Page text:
[PD] GEM & RPi
danomatika at gmail.com
Wed May 16 13:59:14 CEST 2018
> On May 16, 2018, at 1:34 PM, pd-list-request at lists.iem.at wrote:
> Date: Wed, 16 May 2018 13:30:35 +0200
> From: oliver <oliver at klingt.org <mailto:oliver at klingt.org>>
> To: michael strohmann <itsnotfair9 at gmail.com <mailto:itsnotfair9 at gmail.com>>
> Cc: pd-list at mail.iem.at <mailto:pd-list at mail.iem.at>
> Subject: Re: [PD] GEM & RPi
> Message-ID: <affda5cb3702ccef13c9e4a0a650ec60 at mail.klingt.org <mailto:affda5cb3702ccef13c9e4a0a650ec60 at mail.klingt.org>>
> Content-Type: text/plain; charset=US-ASCII; format=flowed
> i myself tried GEM some time ago on a PI but quickly gave up on
> displaying images/movies.
> i guess there was no GL support whatsoever.
> but that was on a PI2 and i don't know about the openGL status on newer
> raspbian versions.
My 2 cents:
A common misconception seems to be that RPI "doesn't support OpenGL". It does, including the original RPI. The issue is that they all use Open GL ES which is *not* the same as full blown OpenGL. ES is a subset of the spec for embedded systems and now mainly mobile devices. It simplifies and removes some extra functionality in order to run things better on lower specs machines, etc.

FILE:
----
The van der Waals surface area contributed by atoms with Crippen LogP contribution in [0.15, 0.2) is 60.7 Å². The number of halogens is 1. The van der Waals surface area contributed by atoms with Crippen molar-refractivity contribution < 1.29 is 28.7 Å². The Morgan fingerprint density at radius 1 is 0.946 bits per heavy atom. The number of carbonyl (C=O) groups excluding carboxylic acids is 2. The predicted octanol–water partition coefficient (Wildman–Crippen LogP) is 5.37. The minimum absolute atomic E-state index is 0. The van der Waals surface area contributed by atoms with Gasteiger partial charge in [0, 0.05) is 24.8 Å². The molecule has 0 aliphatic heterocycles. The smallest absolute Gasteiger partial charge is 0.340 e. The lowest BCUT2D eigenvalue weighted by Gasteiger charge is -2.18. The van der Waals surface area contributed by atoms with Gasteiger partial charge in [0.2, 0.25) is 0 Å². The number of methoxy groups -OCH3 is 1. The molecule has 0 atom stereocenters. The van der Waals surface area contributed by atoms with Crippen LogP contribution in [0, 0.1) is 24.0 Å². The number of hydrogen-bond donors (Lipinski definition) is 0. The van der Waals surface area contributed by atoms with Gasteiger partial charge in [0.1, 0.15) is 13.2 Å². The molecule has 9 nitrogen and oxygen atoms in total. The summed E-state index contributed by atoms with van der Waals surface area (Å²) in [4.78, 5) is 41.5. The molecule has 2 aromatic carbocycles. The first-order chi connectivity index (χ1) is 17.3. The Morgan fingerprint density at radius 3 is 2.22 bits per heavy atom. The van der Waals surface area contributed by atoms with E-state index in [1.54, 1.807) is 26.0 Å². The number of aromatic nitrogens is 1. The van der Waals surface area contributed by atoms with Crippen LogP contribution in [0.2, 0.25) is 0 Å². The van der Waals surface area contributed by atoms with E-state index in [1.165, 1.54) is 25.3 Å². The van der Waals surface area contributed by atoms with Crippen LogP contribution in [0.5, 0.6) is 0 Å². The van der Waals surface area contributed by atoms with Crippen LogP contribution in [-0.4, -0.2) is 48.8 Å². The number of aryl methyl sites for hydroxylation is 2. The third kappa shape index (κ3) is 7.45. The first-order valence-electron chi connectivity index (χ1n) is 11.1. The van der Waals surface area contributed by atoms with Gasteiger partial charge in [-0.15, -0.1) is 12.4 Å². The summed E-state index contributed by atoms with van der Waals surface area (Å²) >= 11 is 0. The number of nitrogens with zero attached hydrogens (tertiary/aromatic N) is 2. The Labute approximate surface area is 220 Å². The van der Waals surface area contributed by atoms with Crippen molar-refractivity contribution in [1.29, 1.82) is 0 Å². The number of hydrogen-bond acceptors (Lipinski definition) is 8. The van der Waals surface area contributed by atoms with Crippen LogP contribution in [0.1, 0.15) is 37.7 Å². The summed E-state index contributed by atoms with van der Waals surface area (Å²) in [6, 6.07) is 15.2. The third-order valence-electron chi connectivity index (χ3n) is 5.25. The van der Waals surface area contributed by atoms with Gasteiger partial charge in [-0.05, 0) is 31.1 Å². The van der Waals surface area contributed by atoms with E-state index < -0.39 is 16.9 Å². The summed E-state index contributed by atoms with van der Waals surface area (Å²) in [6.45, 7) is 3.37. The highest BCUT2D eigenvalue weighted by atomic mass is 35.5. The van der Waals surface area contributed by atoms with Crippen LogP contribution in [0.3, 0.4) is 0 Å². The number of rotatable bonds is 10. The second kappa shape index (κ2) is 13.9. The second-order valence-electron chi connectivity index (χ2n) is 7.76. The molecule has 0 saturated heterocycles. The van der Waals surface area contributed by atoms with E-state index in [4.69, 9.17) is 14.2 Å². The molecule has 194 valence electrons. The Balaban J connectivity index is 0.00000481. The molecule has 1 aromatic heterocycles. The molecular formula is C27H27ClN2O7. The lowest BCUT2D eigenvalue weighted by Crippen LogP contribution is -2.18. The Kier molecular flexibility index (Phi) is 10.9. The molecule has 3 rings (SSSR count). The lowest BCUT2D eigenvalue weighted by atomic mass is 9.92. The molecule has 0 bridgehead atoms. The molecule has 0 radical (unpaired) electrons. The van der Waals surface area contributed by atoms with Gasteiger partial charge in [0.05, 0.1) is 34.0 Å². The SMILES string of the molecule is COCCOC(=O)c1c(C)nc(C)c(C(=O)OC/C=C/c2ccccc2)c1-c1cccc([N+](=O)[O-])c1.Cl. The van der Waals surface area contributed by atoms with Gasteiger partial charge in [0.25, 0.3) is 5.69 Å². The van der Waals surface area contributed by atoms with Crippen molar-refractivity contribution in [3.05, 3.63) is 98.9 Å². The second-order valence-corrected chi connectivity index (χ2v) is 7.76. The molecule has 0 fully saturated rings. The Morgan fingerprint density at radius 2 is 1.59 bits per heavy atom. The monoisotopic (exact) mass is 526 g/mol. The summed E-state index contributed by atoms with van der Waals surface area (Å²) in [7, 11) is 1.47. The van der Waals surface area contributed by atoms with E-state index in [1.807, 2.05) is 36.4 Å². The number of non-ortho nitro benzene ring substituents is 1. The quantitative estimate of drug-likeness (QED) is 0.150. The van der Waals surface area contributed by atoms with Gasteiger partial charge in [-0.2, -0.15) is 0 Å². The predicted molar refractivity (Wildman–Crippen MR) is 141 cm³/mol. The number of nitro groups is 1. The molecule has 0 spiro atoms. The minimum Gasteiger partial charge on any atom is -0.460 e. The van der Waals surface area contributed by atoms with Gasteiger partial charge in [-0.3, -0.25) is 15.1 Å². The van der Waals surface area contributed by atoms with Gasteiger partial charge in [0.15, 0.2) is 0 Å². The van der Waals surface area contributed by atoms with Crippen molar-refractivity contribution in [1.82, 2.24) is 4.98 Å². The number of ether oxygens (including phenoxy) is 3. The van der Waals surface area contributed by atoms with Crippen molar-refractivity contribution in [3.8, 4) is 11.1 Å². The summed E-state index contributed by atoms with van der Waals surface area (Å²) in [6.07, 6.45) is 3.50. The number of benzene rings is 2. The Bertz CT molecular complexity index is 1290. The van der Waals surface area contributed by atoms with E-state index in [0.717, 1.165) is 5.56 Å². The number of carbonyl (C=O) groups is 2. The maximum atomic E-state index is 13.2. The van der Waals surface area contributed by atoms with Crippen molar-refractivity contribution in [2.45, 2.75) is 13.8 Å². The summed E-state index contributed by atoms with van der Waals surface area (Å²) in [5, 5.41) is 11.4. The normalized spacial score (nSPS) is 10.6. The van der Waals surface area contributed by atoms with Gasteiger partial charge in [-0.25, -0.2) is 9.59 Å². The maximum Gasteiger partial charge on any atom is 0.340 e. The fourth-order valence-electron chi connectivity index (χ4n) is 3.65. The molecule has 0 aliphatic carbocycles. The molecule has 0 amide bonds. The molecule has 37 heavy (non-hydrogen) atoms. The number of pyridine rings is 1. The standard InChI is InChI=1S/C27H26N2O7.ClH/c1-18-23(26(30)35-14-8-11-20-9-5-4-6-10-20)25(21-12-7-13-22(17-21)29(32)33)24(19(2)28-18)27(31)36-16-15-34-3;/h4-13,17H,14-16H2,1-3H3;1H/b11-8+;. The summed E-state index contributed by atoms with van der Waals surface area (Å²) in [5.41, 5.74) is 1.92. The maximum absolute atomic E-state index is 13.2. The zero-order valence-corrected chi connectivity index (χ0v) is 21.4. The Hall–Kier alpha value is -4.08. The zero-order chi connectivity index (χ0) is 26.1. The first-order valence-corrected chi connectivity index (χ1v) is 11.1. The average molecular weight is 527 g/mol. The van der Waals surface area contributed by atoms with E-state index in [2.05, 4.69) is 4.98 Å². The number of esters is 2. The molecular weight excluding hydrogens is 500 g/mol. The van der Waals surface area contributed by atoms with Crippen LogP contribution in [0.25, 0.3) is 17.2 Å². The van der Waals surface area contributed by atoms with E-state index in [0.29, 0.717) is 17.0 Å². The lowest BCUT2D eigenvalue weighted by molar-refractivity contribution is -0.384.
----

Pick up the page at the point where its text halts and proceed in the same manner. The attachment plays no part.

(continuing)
The issue is more that software which is written for normal OpenGL doesn't generally work directly with OpenGL ES and some of the missing parts are done in software aka on the CPU the through X windows when running Linux. So in the case of GEM, you have to run X windows and some things run more slowly depending on what your doing as not everything is actually running on the GPU.
And for movies, if you use the mechanism to decode compressed video on the GPU, an RPI 1 can play HD x264 movies *no problem* as well as with other light weight codecs. The problem comes when your software doesn't;t know how to do that and tries to do it all on the CPU.
Now, GEM *could* be updated to support OpenGL ES directly and it could theoretically run on the commandline without needing X and run very much faster without some of the software emulation. It could also use the hardware movie decoding. However, we'd need someone to come along and do that work...
OpenFrameworks has, on the other hand, a native OpenGL ES renderer and window handling on the commandline which is why I suggested it. As Ofelia is built using OpenFrameworks, that might be a good option as well. For the movie stuff, it would need to also include support for the RPI-only OMAP video player addon, I believe.
An even cooler, old school solution to all of this could be to create a simple console app that loads the largest console font available in the system and simply clears the console buffer and writes the time each update ala ncsurses, etc. Now *that* would be fast :)
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